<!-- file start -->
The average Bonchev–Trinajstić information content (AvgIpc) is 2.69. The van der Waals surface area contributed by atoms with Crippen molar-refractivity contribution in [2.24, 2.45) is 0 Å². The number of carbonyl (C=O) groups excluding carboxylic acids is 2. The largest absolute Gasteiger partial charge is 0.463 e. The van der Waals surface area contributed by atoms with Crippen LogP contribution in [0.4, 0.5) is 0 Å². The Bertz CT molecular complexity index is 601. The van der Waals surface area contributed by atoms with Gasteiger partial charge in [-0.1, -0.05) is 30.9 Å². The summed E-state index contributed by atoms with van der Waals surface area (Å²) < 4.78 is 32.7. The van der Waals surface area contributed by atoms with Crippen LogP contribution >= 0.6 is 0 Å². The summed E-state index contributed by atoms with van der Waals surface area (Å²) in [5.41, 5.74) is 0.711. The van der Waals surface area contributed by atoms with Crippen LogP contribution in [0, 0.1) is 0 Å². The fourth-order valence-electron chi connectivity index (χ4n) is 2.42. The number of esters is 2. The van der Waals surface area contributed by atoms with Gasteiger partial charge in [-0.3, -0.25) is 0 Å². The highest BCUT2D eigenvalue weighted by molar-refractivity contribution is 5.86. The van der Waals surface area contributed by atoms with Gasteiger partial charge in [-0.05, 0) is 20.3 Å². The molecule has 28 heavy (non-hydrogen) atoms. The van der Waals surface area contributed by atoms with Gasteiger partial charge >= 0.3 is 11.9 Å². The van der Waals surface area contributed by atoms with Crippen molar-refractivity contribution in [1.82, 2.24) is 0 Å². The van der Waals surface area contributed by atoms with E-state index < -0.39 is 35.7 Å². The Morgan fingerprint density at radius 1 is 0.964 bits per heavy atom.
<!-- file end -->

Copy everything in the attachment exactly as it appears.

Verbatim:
The average Bonchev–Trinajstić information content (AvgIpc) is 2.69. The van der Waals surface area contributed by atoms with Crippen molar-refractivity contribution in [2.24, 2.45) is 0 Å². The number of carbonyl (C=O) groups excluding carboxylic acids is 2. The largest absolute Gasteiger partial charge is 0.463 e. The van der Waals surface area contributed by atoms with Crippen LogP contribution in [0.4, 0.5) is 0 Å². The Bertz CT molecular complexity index is 601. The van der Waals surface area contributed by atoms with Gasteiger partial charge in [-0.1, -0.05) is 30.9 Å². The summed E-state index contributed by atoms with van der Waals surface area (Å²) < 4.78 is 32.7. The van der Waals surface area contributed by atoms with Crippen LogP contribution >= 0.6 is 0 Å². The summed E-state index contributed by atoms with van der Waals surface area (Å²) in [5.41, 5.74) is 0.711. The van der Waals surface area contributed by atoms with Crippen LogP contribution in [0, 0.1) is 0 Å². The fourth-order valence-electron chi connectivity index (χ4n) is 2.42. The number of esters is 2. The van der Waals surface area contributed by atoms with Gasteiger partial charge in [-0.3, -0.25) is 0 Å². The highest BCUT2D eigenvalue weighted by molar-refractivity contribution is 5.86. The van der Waals surface area contributed by atoms with Gasteiger partial charge in [-0.05, 0) is 20.3 Å². The molecule has 28 heavy (non-hydrogen) atoms. The van der Waals surface area contributed by atoms with Gasteiger partial charge >= 0.3 is 11.9 Å². The van der Waals surface area contributed by atoms with Crippen molar-refractivity contribution in [1.82, 2.24) is 0 Å². The van der Waals surface area contributed by atoms with E-state index < -0.39 is 35.7 Å². The Morgan fingerprint density at radius 1 is 0.964 bits per heavy atom.